Bilingual Kids Get a Boost: Benefits of In-Home Speech Therapy & Language Exposure for Multiple Languages
Did yesterday’s post on raising bilingual kids make you reach for the Muzzy tapes? If not, this one might! Yesterday, we discussed some of the in-home speech therapy techniques that can be helpful for fostering language development in bilingual children. We also mentioned a New York Times article that referenced a study suggesting that bilingual children are more cognitively advanced than their peers. They tend to have heightened problem-solving skills, better memories, and an enhanced ability to focus. But three other scientific studies on bilingual kids might interest you. Read on to discover some more benefits of raising bilingual kids.
The first study is from researchers from Concordia University, York University, and the Universite de Provence in France. They reported their findings in the Journal of Experimental Child Psychology. Senior researcher Diane Poulin-Dubois of Concordia University and her colleagues tested the vocabulary of 24-month-olds who were being raised bilingual (English and French). The researchers wanted to determine if the vocabulary acquisition of bilingual children was comparable to that of monolingual children.
Sixty-three toddlers, which included both bilingual and monolingual kids, completed five tests that were designed to assess language development and cognitive skills. While completing the tests, the toddlers were intentionally exposed to distractions. Meanwhile, the parents completed vocab checklists and a language exposure interview to assess the language that the tiny tots were exposed to.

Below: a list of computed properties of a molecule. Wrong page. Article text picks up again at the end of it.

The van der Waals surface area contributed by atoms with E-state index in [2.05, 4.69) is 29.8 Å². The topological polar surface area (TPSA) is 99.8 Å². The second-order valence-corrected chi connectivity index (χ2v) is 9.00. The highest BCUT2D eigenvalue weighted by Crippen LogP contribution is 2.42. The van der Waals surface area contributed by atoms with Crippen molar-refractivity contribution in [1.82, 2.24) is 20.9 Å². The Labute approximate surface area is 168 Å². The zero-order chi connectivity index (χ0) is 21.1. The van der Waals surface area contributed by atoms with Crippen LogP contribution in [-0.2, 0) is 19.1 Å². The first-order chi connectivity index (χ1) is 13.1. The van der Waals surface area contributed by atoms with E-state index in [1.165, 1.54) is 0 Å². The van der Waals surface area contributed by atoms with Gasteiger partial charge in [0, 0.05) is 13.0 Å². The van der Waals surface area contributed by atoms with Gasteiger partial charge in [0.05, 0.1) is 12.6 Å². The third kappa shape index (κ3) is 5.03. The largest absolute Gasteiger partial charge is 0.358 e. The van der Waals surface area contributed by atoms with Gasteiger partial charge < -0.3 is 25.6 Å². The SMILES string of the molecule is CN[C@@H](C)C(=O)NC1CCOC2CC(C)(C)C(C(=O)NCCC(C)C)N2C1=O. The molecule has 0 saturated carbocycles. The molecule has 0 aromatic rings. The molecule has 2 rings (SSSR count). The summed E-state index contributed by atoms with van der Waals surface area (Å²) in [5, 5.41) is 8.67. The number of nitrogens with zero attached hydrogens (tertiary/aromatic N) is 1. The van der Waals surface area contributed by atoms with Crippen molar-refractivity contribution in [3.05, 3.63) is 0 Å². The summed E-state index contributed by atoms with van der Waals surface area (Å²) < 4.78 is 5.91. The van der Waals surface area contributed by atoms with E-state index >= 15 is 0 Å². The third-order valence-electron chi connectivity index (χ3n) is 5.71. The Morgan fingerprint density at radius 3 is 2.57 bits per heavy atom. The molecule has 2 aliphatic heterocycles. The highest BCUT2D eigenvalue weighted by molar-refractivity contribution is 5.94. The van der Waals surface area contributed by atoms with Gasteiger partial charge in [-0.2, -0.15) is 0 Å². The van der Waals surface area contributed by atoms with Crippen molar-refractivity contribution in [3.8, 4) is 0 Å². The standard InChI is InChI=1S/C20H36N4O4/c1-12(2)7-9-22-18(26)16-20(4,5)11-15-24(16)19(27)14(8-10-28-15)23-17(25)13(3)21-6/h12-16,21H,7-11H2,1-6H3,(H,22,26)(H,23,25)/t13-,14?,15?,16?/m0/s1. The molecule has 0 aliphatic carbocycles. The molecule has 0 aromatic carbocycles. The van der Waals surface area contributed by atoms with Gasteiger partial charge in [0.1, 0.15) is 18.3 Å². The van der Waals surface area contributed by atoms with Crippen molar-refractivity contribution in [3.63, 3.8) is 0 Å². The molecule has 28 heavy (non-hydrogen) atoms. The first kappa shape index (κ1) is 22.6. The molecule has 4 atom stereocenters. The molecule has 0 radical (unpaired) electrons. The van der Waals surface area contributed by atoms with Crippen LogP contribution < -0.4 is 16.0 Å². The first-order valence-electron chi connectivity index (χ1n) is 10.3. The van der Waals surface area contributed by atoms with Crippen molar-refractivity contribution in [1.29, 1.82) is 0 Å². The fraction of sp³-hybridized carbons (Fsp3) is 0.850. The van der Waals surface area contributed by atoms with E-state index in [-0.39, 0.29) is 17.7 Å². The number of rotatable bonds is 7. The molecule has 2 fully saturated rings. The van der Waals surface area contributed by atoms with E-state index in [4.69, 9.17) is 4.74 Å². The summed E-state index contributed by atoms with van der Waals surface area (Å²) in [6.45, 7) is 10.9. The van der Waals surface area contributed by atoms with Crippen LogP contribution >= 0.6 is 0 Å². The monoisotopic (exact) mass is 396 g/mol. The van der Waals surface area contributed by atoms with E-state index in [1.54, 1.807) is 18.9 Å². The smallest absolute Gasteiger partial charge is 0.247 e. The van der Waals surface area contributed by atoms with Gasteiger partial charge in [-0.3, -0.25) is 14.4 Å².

The results of the study showed that bilingual kids did have a comparable vocabulary to monolingual kids; being raised bilingual did not lead to a speech or language delay. And in fact, the bilingual kids also demonstrated enhanced cognitive skills and better focus in completing the tasks whilst being distracted.
Sniffing Out Unfamiliar Languages
The second study was presented at the 2011 annual meeting of the American Association for the Advancement of Science (AAAS). Psychologist Janet Werker of the University of British Columbia evaluated infants that were 4 or 6 months old. The infants were being raised in bilingual households (Spanish and Catalan). They were shown silent videos of people’s faces as they were speaking English and French. The infants were able to use nonverbal cues from the facial expressions to distinguish between the two languages, although they had never before been exposed to either language. Werker noted that her research suggested that language separation is an innate ability, and that bilingual kids further hone this ability over time.
Early Brain Differentiation
And last but certainly not least, consider a third study from researchers at the University of Washington’s Institute for Learning & Brain Sciences. After noting that younger kids acquire additional languages more readily than do adults, the researchers wanted to determine if there was a specific brain mechanism that lent itself to the acquisition of a second language. The study, which was published in the Journal of Phonetics, measured brain activity and compared it to language exposure and speech abilities.
The researchers found that babies are best able to acquire a second language if they are exposed to it before their first birthday. The measurements of brain activity revealed that the brains of bilingual kids remained more flexible when exposed to a variety of speech sounds in both languages. The researchers also emphasized that the ideal acquisition of a second language occurs through “social interactions and daily exposure.” But although exposure to a second language is best done as soon as possible, children of all ages can benefit from exercising their brains with a new language.